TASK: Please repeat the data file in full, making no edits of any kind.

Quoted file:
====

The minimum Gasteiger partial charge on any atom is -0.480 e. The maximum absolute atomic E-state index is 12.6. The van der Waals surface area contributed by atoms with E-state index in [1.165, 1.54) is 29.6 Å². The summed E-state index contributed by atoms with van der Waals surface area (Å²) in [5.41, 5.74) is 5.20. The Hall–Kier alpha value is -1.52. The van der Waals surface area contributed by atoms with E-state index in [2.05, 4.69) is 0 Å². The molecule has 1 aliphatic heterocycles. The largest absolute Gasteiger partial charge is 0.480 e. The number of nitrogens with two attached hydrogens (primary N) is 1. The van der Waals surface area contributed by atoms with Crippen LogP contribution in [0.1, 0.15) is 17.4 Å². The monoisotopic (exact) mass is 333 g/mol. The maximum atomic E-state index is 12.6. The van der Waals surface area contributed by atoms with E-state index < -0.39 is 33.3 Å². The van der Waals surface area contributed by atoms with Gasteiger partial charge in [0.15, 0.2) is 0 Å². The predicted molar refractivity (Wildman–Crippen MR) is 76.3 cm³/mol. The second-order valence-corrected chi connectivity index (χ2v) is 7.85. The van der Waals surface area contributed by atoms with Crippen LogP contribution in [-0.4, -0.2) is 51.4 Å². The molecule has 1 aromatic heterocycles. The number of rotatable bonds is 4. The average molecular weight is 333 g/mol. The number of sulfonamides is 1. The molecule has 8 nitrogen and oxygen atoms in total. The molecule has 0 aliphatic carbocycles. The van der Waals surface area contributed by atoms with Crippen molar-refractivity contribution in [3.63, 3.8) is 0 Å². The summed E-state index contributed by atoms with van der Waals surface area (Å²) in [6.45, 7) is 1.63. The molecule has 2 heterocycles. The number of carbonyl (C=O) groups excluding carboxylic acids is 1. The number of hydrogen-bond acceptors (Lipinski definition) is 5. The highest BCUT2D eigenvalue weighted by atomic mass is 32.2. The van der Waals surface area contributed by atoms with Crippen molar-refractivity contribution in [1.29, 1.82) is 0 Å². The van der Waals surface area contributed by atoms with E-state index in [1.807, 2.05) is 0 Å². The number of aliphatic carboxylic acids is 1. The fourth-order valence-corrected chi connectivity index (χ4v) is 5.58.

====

The minimum Gasteiger partial charge on any atom is -0.480 e. The maximum absolute atomic E-state index is 12.6. The van der Waals surface area contributed by atoms with E-state index in [1.165, 1.54) is 29.6 Å². The summed E-state index contributed by atoms with van der Waals surface area (Å²) in [5.41, 5.74) is 5.20. The Hall–Kier alpha value is -1.52. The van der Waals surface area contributed by atoms with E-state index in [2.05, 4.69) is 0 Å². The molecule has 1 aliphatic heterocycles. The largest absolute Gasteiger partial charge is 0.480 e. The number of nitrogens with two attached hydrogens (primary N) is 1. The van der Waals surface area contributed by atoms with Crippen LogP contribution in [0.1, 0.15) is 17.4 Å². The monoisotopic (exact) mass is 333 g/mol. The maximum atomic E-state index is 12.6. The van der Waals surface area contributed by atoms with E-state index < -0.39 is 33.3 Å². The van der Waals surface area contributed by atoms with Gasteiger partial charge in [0.15, 0.2) is 0 Å². The predicted molar refractivity (Wildman–Crippen MR) is 76.3 cm³/mol. The second-order valence-corrected chi connectivity index (χ2v) is 7.85. The van der Waals surface area contributed by atoms with Crippen LogP contribution in [-0.4, -0.2) is 51.4 Å². The molecule has 1 aromatic heterocycles. The number of rotatable bonds is 4. The average molecular weight is 333 g/mol. The number of sulfonamides is 1. The molecule has 8 nitrogen and oxygen atoms in total. The molecule has 0 aliphatic carbocycles. The van der Waals surface area contributed by atoms with Crippen molar-refractivity contribution in [3.63, 3.8) is 0 Å². The summed E-state index contributed by atoms with van der Waals surface area (Å²) in [6.45, 7) is 1.63. The molecule has 2 heterocycles. The number of carbonyl (C=O) groups excluding carboxylic acids is 1. The number of hydrogen-bond acceptors (Lipinski definition) is 5. The highest BCUT2D eigenvalue weighted by atomic mass is 32.2. The van der Waals surface area contributed by atoms with Crippen molar-refractivity contribution in [1.29, 1.82) is 0 Å². The van der Waals surface area contributed by atoms with E-state index in [1.807, 2.05) is 0 Å². The number of aliphatic carboxylic acids is 1. The fourth-order valence-corrected chi connectivity index (χ4v) is 5.58.